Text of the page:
Living in the technological age, the emphasis is on making pretty much everything we use smaller. The product we use to call people, the machine we use to compute, the device we use to read as opposed to a book… even our cars (take a look down your street and see how few big, bulky cars there are nowadays, compared to just 10 or 15 years ago).
Most things are geared towards convenience, and convenience normally means smaller things that can fit in neater, smaller spaces.
One area where this is not the case, is surely in travelling. After all, while our computers, Kindles and smartphones may now be smaller, the paradox is that in a world of consumerism, we probably carry more with us now than at any time in the past.
The average suitcase, then, carries about as much bulk as ever it did, and this can make for the familiar, awkward experience getting from A to B (particularly over long distances) as ever it did.
In the travel suitcase stakes, convenience should be key to your purchasing decision – anything else should be considered later.
But help is at hand. If you’re looking for a particular suitcase, you’re no longer restricted to the “stuff everything in, sit on the top, jam it shut, pick up and go” type of the past.
The average suitcase may not be any smaller these days, but while it lags behind much other modern-day items in it’s small size, it’s likely to be more than a match in sophistication.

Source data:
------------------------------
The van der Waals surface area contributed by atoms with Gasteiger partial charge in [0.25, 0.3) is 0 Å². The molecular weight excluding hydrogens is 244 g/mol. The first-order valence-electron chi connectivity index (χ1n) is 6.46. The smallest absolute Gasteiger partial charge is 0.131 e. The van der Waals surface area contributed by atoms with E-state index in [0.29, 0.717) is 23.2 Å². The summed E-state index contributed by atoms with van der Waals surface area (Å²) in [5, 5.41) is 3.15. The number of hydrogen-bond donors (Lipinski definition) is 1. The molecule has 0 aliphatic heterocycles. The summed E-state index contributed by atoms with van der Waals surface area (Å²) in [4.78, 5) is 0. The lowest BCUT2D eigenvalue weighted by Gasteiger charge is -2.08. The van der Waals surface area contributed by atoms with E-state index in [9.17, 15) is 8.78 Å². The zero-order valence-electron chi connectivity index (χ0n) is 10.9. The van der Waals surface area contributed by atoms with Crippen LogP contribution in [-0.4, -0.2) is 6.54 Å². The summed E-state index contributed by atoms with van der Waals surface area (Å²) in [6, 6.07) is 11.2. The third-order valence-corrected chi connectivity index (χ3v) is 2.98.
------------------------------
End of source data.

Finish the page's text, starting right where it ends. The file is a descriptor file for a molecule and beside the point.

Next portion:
Let’s cut to the chase: if you look for a suitcase in today’s market, you’ll find two-wheeled types, four-wheeled types, multi-directional types, and expandable types.
There’s also a plethora of stylish, beautifully designed cases out there, although in my experience, this should always be your second priority behind convenience when finding the one for you.
Consider your physical health. If you struggle to carry, unaided, heavy items, but the suitcase with the style you love is begging you to buy it, ask yourself whether it’ll be a practical investment before doing so. Can it be pulled rather than simply carried? What about lifting it from a car, or carrying it up steps or up an incline?
In my experience, travelling’s not about winning a contest in looking as stylish as possible – it’s about getting from one place to another with the least amount of hassle (and mangled up muscles).
Therefore, when looking for a travel suitcase, always – without exception – find a design that’s practical first (hint: a good, two-wheeled pullable, expandable suitcase is surely the most popular out there, and for a reason – convenience). Once you’ve identified this, then you should start to look for a particular design or material that’s “you”.
First-hand experience has taught me how overwhelming it can be to plan for a trip and often it’s the little things that can contribute to a stressful situation.
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